I'm Going Home (2001)

Jocelyn Szczepaniak-Gillece

I'm Going Home not only retains its heart, but expands it until the film's emotional power is almost too much to handle.

I'm Going Home

Director: Manoel de Oliveira
Cast: Michel Piccoli, Catherine Deneuve, John Malkovich, Antoine Chappey
Distributor: Image Entertainment
MPAA rating: Unrated
Studio: Milestone Films
First date: 2001
US Release Date: 2002-08-14 (Limited release)

At times, the strict dictates of formal filmmaking place movies in one of two camps: those with brains and those with hearts. I'm Going Home, the latest masterpiece by 92-year-old French director Manoel de Oliveira, not only retains its heart, but expands it until the film's emotional power is almost too much to handle. De Oliveira seems not only to have read John Berger's famous essay "On Looking," but also to have taken it as his personal instruction manual for filmmaking. The result is a film essay of the most unusual type, that is, one with a distinctly emotional and human core.

The storyline, such as it is, serves as a vehicle for the gentle exploration of everyday life and, in turn, everyday death, in Paris: tiny café coffee cups, and elegant wingtip shoes, and satisfying newspapers, and the Eiffel Tower lit up as if by magical fairy-lights.

This is the Paris of Gilbert Valance (the magnificent Michel Piccoli), an aging actor who finds out in the first scene that his wife, daughter, and son-in-law have all been killed in a terrible accident. As he performs in Ionesco's Exit the King, three men in dark business suits hover in the wings like modern day Fates. Once they deliver their sad news (de Oliveira shows us not Gilbert's reaction, but the worried faces of his costars in the play), the film cuts, obliquely, to "Some time later."

This proves to be a sun-drenched day in Paris. We follow Gilbert as he sits in his favorite café, admires posters in a store window, buys a pair of chocolate-brown shoes. These are the film's most moving scenes, documenting the myriad of pleasures found in the everyday and the simple, exquisite joy of looking with Gilbert. Each shot-ending moment is held for a few extra beats, and each object is photographed with all the care (though none of the surrealism) of a Tarkovsky film. Through the utter simplicity of a long, still shot, a poster in a shop window becomes a priceless work of art. Normal items, when gazed upon for long periods, begin to bear tremendous weight and importance. Life is so precious, de Oliveira virtually whispers, that no small part of it, not even shop windows, must be taken for granted.

Such lovely visuals are underlined by the filmmaker's attention to sound. Gilbert's conversation with the poster shop's owner is shot from behind the store window; we don't hear the conversation, only the rushing of cars. The effect is disorienting but also liberating: we are forced to understand their exchange through body language and facial expressions, even through what's happening around them. De Oliveira has us look where we would typically listen, thereby calling our attention to details that we usually skip. Like Gilbert, we are here educated in how looking can be a solitary means of understanding and communication; we can learn the world just by looking at it.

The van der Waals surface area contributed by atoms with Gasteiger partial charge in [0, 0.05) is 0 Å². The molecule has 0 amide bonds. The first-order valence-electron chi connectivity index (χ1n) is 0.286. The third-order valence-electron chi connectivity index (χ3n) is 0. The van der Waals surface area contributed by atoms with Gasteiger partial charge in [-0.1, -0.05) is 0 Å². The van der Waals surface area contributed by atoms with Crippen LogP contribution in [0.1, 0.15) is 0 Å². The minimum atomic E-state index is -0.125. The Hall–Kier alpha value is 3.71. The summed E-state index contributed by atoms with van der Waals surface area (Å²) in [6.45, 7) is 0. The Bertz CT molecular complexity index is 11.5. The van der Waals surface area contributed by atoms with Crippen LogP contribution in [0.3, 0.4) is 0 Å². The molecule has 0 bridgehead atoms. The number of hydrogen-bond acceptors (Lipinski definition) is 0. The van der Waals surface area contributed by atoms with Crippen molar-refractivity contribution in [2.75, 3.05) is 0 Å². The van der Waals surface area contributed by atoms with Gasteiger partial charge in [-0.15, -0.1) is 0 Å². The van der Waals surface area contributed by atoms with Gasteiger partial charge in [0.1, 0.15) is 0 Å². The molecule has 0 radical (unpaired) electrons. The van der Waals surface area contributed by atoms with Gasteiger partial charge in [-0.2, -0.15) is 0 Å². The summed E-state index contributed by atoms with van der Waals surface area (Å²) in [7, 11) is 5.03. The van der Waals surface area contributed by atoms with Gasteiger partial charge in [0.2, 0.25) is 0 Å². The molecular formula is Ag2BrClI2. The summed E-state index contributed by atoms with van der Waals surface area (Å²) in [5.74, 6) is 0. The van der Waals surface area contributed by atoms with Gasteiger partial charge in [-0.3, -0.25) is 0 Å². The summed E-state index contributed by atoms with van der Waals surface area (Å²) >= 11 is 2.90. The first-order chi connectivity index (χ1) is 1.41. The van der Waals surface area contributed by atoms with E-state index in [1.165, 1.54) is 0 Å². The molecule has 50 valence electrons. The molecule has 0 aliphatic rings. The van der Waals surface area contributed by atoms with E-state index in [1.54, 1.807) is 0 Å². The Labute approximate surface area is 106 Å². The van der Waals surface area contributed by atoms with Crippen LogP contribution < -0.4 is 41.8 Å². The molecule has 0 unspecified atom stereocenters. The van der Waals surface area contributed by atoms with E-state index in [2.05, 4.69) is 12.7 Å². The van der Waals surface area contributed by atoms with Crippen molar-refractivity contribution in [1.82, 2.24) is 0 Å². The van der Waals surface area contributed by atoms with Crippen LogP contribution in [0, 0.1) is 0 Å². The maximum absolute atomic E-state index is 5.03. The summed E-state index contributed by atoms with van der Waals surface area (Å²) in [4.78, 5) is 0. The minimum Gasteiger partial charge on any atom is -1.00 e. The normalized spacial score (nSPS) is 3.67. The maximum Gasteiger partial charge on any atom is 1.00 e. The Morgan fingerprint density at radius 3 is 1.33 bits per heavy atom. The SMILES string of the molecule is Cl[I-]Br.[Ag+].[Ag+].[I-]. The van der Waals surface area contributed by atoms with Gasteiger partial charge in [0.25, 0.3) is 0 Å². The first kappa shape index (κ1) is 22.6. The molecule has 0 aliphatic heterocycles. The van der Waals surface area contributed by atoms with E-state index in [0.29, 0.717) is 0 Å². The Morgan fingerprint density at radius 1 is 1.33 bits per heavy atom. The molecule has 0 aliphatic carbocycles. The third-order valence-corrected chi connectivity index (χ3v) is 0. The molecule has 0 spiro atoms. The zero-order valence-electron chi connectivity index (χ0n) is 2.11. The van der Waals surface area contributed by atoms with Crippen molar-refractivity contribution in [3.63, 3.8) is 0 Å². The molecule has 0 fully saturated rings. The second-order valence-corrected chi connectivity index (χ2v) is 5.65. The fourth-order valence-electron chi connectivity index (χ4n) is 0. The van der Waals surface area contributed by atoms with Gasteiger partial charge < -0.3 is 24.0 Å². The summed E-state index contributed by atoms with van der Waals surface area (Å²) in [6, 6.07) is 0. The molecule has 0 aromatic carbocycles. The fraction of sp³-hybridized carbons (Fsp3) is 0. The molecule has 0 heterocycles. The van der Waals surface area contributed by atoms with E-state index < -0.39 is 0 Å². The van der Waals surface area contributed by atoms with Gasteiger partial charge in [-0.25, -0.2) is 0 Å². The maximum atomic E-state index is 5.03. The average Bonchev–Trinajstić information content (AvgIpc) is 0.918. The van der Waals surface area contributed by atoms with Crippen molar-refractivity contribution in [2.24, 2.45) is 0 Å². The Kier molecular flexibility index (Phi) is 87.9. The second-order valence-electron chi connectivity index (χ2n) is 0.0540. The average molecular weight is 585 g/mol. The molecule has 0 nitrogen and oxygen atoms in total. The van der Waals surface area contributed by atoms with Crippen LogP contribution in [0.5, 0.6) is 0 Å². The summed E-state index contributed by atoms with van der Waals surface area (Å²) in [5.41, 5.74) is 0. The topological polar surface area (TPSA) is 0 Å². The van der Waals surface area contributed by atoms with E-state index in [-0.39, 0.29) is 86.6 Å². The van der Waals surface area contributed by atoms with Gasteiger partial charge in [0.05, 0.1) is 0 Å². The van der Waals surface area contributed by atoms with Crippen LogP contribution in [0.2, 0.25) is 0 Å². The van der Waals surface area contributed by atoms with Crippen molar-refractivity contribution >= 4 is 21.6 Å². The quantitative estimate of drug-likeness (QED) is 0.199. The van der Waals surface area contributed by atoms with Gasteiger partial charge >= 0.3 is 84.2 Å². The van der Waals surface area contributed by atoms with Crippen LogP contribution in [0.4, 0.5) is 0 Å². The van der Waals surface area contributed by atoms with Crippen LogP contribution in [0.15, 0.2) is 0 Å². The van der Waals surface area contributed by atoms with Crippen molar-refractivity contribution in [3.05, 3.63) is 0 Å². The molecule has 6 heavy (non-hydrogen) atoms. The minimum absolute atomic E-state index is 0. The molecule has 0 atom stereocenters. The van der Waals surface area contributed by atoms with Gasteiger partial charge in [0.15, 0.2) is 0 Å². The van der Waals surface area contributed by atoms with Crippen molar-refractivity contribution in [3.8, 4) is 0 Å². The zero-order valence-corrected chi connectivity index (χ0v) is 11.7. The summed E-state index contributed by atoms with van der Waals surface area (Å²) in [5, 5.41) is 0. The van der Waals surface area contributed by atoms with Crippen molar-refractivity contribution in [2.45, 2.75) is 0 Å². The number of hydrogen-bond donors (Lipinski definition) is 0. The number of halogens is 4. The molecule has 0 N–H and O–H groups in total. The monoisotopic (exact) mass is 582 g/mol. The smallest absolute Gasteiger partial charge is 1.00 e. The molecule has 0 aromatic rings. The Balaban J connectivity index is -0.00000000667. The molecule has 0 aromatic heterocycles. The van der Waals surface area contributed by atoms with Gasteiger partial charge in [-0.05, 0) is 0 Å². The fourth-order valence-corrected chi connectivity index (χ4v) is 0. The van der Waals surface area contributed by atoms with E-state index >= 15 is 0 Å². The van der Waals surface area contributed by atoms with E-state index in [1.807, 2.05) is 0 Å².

Looking is also the key to experiencing joy in I'm Going Home in terms of comedy. The film's humor is frequently visual, recalling James Agee's definitive discussion of silent comedy. Agee writes that silent comedies are profoundly funny partially because they build up jokes visually and on three levels: from funny to funnier to funniest. That is exactly how I'm Going Home functions; for example, a joke about Gilbert putting on film makeup begins with the humor of fussily applied makeup and brushes, moves to the humor of an ill-fitting wig, and culminates in the ultimate indignity of a fake mustache. All gags are understood mostly through Gilbert's facial expression; there is minimal dialogue. Yet the build-up and pay-off are all the more amusing because of the stringent focus on visual humor.

So, joy, humor, and even healing stem from the happiness of visually appreciating the world. The looking process allows Gilbert, in the face of tremendous tragedy, to love Paris, companions, and life. We also learn these lessons. De Oliveira is acknowledging that we all endure tragedies, and looking, he suggests, is a perfectly good way, maybe the only way, to heal. According to him, looking may be the key to any form of happiness: humor, beauty, joy, healing.

Working again in threes, de Oliveira incorporates a three-tiered formal narrative. The film begins with a performance of Exit the King, then moves to everyday life, then to a performance of The Tempest, then back to everyday life, and culminates in the filming of Ulysses (directed by John Malkovich, in a wonderfully irritating performance), then, sort of, back to everyday life. I'm Going Home's formal structure, then, goes something like this: theater to life, theater to life, and, with an enigmatic merging of parallel narratives, theater crossed over into life (or is it the other way around?). In the end, de Oliveira blurs art and life into a living, breathing, and, above all, feeling object of the most everyday beauty. Profundity can come in many guises; in this case, it reveals itself so naturally in the unsentimental delight of an aged man in his new shoes.

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